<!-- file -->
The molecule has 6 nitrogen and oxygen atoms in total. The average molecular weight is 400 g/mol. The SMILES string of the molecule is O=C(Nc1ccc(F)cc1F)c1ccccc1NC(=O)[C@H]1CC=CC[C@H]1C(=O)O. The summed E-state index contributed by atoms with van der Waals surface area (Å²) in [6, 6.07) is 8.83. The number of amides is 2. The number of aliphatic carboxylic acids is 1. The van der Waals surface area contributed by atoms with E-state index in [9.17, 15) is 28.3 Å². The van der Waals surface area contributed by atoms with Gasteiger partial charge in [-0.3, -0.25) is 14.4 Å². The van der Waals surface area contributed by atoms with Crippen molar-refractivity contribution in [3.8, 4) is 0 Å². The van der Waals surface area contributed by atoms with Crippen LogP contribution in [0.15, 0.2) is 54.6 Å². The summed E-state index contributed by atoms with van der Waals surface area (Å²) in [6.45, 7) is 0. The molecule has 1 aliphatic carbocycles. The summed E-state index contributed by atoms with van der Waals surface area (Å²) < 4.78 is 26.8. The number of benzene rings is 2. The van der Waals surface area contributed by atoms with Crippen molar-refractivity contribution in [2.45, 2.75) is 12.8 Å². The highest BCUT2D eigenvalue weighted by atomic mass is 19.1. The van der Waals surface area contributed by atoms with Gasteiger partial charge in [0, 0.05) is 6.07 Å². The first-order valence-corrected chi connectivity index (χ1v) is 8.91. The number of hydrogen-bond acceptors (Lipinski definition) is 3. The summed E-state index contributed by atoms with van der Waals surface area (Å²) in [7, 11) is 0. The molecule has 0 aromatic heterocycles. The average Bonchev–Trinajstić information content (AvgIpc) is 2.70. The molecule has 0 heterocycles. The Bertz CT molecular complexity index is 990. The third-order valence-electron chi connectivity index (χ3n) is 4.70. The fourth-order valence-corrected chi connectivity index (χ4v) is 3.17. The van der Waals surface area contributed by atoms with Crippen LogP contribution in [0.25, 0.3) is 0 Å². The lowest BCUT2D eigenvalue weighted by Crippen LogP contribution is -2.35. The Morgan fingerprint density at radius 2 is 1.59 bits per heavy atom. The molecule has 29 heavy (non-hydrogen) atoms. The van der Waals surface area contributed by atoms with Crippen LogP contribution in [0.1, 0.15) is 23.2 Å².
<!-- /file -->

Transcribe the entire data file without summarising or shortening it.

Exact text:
The molecule has 6 nitrogen and oxygen atoms in total. The average molecular weight is 400 g/mol. The SMILES string of the molecule is O=C(Nc1ccc(F)cc1F)c1ccccc1NC(=O)[C@H]1CC=CC[C@H]1C(=O)O. The summed E-state index contributed by atoms with van der Waals surface area (Å²) in [6, 6.07) is 8.83. The number of amides is 2. The number of aliphatic carboxylic acids is 1. The van der Waals surface area contributed by atoms with E-state index in [9.17, 15) is 28.3 Å². The van der Waals surface area contributed by atoms with Gasteiger partial charge in [-0.3, -0.25) is 14.4 Å². The van der Waals surface area contributed by atoms with Crippen molar-refractivity contribution in [3.8, 4) is 0 Å². The van der Waals surface area contributed by atoms with Crippen LogP contribution in [0.15, 0.2) is 54.6 Å². The summed E-state index contributed by atoms with van der Waals surface area (Å²) in [6.45, 7) is 0. The molecule has 1 aliphatic carbocycles. The summed E-state index contributed by atoms with van der Waals surface area (Å²) < 4.78 is 26.8. The number of benzene rings is 2. The van der Waals surface area contributed by atoms with Crippen molar-refractivity contribution in [2.45, 2.75) is 12.8 Å². The highest BCUT2D eigenvalue weighted by atomic mass is 19.1. The van der Waals surface area contributed by atoms with Gasteiger partial charge in [0, 0.05) is 6.07 Å². The first-order valence-corrected chi connectivity index (χ1v) is 8.91. The number of hydrogen-bond acceptors (Lipinski definition) is 3. The summed E-state index contributed by atoms with van der Waals surface area (Å²) in [7, 11) is 0. The molecule has 0 aromatic heterocycles. The average Bonchev–Trinajstić information content (AvgIpc) is 2.70. The molecule has 0 heterocycles. The Bertz CT molecular complexity index is 990. The third-order valence-electron chi connectivity index (χ3n) is 4.70. The fourth-order valence-corrected chi connectivity index (χ4v) is 3.17. The van der Waals surface area contributed by atoms with Crippen LogP contribution in [0.25, 0.3) is 0 Å². The lowest BCUT2D eigenvalue weighted by Crippen LogP contribution is -2.35. The Morgan fingerprint density at radius 2 is 1.59 bits per heavy atom. The molecule has 29 heavy (non-hydrogen) atoms. The van der Waals surface area contributed by atoms with Crippen LogP contribution in [0.1, 0.15) is 23.2 Å².